In the end, it is easy to blame insurance companies, drug companies, lawyers, etc. While they do contribute to the problem, the general public is just as much to blame due their irresponsible over-indulgences, ridiculous expectations and disproportionate sense of entitlement.

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      10-08-2012, 12:10 PM   #38
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Since the OP works in a hospital, my guess is he would want them to contract H-MRSA instead
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Personally hoping for pan-resistant acinetobacter.
Damn son, PDRAB? You aren't messing around. And I suppose I wouldn't either. I hope he contracts sepsis as well then.

I really hope you get this taken car of with minimal damage to your car, OP. It's a damn, disgusting shame.

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      10-08-2012, 01:07 PM   #39
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Urologist...

now how'd I do?
Hey, when you need a plumber, you call a plumber.
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      10-08-2012, 05:57 PM   #40
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Dont leave your M3 in parking garages
Park it in the ED? I don't think that there's much choice for the OP.
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      10-08-2012, 06:06 PM   #41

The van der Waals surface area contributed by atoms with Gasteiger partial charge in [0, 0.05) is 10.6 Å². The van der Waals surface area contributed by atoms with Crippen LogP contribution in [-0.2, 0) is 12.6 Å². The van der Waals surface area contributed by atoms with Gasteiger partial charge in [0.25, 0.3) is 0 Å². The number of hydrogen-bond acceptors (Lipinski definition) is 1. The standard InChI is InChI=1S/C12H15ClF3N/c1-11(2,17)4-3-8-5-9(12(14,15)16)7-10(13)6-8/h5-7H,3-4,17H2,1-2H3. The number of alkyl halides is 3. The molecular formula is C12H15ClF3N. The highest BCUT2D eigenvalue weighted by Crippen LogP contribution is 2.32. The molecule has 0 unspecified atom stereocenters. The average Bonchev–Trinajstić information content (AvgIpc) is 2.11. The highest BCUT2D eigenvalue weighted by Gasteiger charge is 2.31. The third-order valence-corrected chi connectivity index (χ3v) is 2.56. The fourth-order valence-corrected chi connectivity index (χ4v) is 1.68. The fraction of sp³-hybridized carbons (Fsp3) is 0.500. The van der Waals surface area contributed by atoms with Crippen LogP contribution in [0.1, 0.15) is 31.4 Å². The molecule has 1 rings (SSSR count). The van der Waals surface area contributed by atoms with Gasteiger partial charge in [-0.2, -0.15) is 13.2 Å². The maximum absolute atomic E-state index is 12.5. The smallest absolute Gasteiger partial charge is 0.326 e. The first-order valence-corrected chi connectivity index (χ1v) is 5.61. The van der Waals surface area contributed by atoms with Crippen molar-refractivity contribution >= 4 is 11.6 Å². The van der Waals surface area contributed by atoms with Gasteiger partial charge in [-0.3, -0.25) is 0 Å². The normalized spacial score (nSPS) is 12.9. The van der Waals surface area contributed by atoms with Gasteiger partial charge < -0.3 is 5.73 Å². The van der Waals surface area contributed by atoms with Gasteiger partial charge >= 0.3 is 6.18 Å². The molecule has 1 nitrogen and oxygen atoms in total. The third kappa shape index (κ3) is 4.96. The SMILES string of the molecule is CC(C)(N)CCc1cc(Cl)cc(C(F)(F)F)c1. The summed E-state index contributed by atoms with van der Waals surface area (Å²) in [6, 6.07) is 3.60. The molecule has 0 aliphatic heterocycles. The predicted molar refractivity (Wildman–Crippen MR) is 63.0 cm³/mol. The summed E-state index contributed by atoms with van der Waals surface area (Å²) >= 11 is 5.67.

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Damm. Hella technical shit. But sucks for op! Hope it won't happen again.
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      10-08-2012, 07:22 PM   #42
Echo M3
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Originally Posted by gblansten View Post
That bumper will need Vancomycin 1 gram IV q 12 hours for at least two weeks.
Don't forget the Vanco trough.

OP, my car was recently keyed in a hospital parking lot. So I know how much it sucks when some ungrateful soul takes out his anguish on your car.

Last edited by Echo M3; 10-08-2012 at 07:29 PM.
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      10-08-2012, 08:01 PM   #43
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And it's patients like you, who are truly appreciative and don't act entitled, who make this profession worthwhile. Well done.
A very big +1
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      10-08-2012, 08:32 PM   #44
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Originally Posted by CardSurge View Post
Luckily my fiancee is plastics. The pec flap is only a phone call and trip the florist away!
Nicely done! Now you're protected--you can do an 8-hour Redo AVR/MVR/CABG on an 84 yo, get paid almost nothing by Medicare for it, and yet not care because your spouse will be doing noses and boobs and getting cash for it!

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Medicine will never get fixed in the US until someone makes this one determination:

Is equal access to all healthcare a fundamental right of all citizens or not? If yes, then full government based healthcare is the only way it can happen. If, no, then, in one form or another, people will get what they can afford.

In the end, it is easy to blame insurance companies, drug companies, lawyers, etc. While they do contribute to the problem, the general public is just as much to blame due their irresponsible over-indulgences, ridiculous expectations and disproportionate sense of entitlement.
Well said. I'm a cardiac anesthesiologist and agree with your whole post.

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Originally Posted by Echo M3 View Post
Don't forget the Vanco trough.

OP, my car was recently keyed in a hospital parking lot. So I know how much it sucks when some ungrateful soul takes out his anguish on your car.
Pathetic. Sometimes I wonder about society as a whole.

Looks like I'll have to "friend" all of you guys now...